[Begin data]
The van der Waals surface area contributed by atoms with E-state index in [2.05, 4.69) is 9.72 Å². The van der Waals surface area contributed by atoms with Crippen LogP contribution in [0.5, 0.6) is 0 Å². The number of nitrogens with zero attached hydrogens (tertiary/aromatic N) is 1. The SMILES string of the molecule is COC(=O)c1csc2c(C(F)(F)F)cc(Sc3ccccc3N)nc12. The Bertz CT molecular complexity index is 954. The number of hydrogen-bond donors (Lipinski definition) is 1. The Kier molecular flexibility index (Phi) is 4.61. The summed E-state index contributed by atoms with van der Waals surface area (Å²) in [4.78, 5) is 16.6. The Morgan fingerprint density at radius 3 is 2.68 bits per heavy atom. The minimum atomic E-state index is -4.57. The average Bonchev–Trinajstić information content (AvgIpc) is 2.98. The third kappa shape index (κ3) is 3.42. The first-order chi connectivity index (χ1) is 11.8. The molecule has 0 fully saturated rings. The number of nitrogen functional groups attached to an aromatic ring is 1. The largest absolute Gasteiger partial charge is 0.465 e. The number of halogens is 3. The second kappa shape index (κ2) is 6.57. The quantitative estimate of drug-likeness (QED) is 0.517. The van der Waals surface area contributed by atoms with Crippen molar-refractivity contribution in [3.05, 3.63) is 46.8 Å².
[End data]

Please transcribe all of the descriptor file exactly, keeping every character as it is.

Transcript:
The van der Waals surface area contributed by atoms with E-state index in [2.05, 4.69) is 9.72 Å². The van der Waals surface area contributed by atoms with Crippen LogP contribution in [0.5, 0.6) is 0 Å². The number of nitrogens with zero attached hydrogens (tertiary/aromatic N) is 1. The SMILES string of the molecule is COC(=O)c1csc2c(C(F)(F)F)cc(Sc3ccccc3N)nc12. The Bertz CT molecular complexity index is 954. The number of hydrogen-bond donors (Lipinski definition) is 1. The Kier molecular flexibility index (Phi) is 4.61. The summed E-state index contributed by atoms with van der Waals surface area (Å²) in [4.78, 5) is 16.6. The Morgan fingerprint density at radius 3 is 2.68 bits per heavy atom. The minimum atomic E-state index is -4.57. The average Bonchev–Trinajstić information content (AvgIpc) is 2.98. The third kappa shape index (κ3) is 3.42. The first-order chi connectivity index (χ1) is 11.8. The molecule has 0 fully saturated rings. The number of nitrogen functional groups attached to an aromatic ring is 1. The largest absolute Gasteiger partial charge is 0.465 e. The number of halogens is 3. The second kappa shape index (κ2) is 6.57. The quantitative estimate of drug-likeness (QED) is 0.517. The van der Waals surface area contributed by atoms with Crippen molar-refractivity contribution in [3.05, 3.63) is 46.8 Å².